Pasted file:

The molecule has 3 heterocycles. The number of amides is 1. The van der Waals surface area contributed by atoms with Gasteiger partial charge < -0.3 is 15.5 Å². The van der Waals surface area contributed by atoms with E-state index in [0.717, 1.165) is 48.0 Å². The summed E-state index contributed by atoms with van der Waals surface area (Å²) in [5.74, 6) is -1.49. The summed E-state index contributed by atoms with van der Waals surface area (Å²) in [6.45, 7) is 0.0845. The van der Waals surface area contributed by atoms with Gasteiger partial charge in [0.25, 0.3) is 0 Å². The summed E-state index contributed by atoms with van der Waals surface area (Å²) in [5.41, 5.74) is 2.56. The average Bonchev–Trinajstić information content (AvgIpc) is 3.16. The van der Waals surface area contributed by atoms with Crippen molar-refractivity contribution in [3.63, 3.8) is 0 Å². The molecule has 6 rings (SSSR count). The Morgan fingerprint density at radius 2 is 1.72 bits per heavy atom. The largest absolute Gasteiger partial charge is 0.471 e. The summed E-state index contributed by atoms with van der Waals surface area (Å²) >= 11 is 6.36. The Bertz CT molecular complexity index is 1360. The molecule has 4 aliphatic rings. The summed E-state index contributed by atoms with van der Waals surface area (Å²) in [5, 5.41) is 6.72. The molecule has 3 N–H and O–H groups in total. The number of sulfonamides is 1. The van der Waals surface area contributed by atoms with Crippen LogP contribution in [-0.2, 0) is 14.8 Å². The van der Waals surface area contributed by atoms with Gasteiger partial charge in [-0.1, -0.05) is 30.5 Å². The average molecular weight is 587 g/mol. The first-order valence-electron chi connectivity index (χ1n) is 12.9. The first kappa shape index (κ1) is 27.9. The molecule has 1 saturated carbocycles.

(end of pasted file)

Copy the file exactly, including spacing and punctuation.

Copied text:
The molecule has 3 heterocycles. The number of amides is 1. The van der Waals surface area contributed by atoms with Gasteiger partial charge < -0.3 is 15.5 Å². The van der Waals surface area contributed by atoms with E-state index in [0.717, 1.165) is 48.0 Å². The summed E-state index contributed by atoms with van der Waals surface area (Å²) in [5.74, 6) is -1.49. The summed E-state index contributed by atoms with van der Waals surface area (Å²) in [6.45, 7) is 0.0845. The van der Waals surface area contributed by atoms with Gasteiger partial charge in [0.25, 0.3) is 0 Å². The summed E-state index contributed by atoms with van der Waals surface area (Å²) in [5.41, 5.74) is 2.56. The average Bonchev–Trinajstić information content (AvgIpc) is 3.16. The van der Waals surface area contributed by atoms with Crippen molar-refractivity contribution in [3.63, 3.8) is 0 Å². The molecule has 6 rings (SSSR count). The Morgan fingerprint density at radius 2 is 1.72 bits per heavy atom. The largest absolute Gasteiger partial charge is 0.471 e. The summed E-state index contributed by atoms with van der Waals surface area (Å²) >= 11 is 6.36. The Bertz CT molecular complexity index is 1360. The molecule has 4 aliphatic rings. The summed E-state index contributed by atoms with van der Waals surface area (Å²) in [5, 5.41) is 6.72. The molecule has 3 N–H and O–H groups in total. The number of sulfonamides is 1. The van der Waals surface area contributed by atoms with Crippen LogP contribution in [-0.2, 0) is 14.8 Å². The van der Waals surface area contributed by atoms with Gasteiger partial charge in [-0.1, -0.05) is 30.5 Å². The average molecular weight is 587 g/mol. The first-order valence-electron chi connectivity index (χ1n) is 12.9. The first kappa shape index (κ1) is 27.9. The molecule has 1 saturated carbocycles.